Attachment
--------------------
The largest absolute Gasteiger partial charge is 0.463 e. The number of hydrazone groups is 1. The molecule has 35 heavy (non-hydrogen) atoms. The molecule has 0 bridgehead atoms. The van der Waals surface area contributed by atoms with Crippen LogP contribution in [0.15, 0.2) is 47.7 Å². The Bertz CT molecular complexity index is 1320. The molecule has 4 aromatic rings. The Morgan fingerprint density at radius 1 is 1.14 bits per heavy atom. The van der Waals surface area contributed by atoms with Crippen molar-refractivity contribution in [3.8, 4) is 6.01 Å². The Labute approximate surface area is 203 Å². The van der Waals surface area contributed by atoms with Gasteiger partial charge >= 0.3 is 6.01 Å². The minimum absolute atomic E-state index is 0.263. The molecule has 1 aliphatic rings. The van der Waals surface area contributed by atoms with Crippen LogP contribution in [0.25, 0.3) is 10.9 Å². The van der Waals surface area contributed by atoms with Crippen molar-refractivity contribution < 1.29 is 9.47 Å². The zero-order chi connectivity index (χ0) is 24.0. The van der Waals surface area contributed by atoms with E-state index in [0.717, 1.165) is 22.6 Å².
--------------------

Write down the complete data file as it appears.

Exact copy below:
The largest absolute Gasteiger partial charge is 0.463 e. The number of hydrazone groups is 1. The molecule has 35 heavy (non-hydrogen) atoms. The molecule has 0 bridgehead atoms. The van der Waals surface area contributed by atoms with Crippen LogP contribution in [0.15, 0.2) is 47.7 Å². The Bertz CT molecular complexity index is 1320. The molecule has 4 aromatic rings. The Morgan fingerprint density at radius 1 is 1.14 bits per heavy atom. The van der Waals surface area contributed by atoms with Crippen molar-refractivity contribution in [3.8, 4) is 6.01 Å². The Labute approximate surface area is 203 Å². The van der Waals surface area contributed by atoms with Gasteiger partial charge >= 0.3 is 6.01 Å². The minimum absolute atomic E-state index is 0.263. The molecule has 1 aliphatic rings. The van der Waals surface area contributed by atoms with Crippen LogP contribution in [0.25, 0.3) is 10.9 Å². The van der Waals surface area contributed by atoms with Crippen molar-refractivity contribution < 1.29 is 9.47 Å². The zero-order chi connectivity index (χ0) is 24.0. The van der Waals surface area contributed by atoms with E-state index in [0.717, 1.165) is 22.6 Å².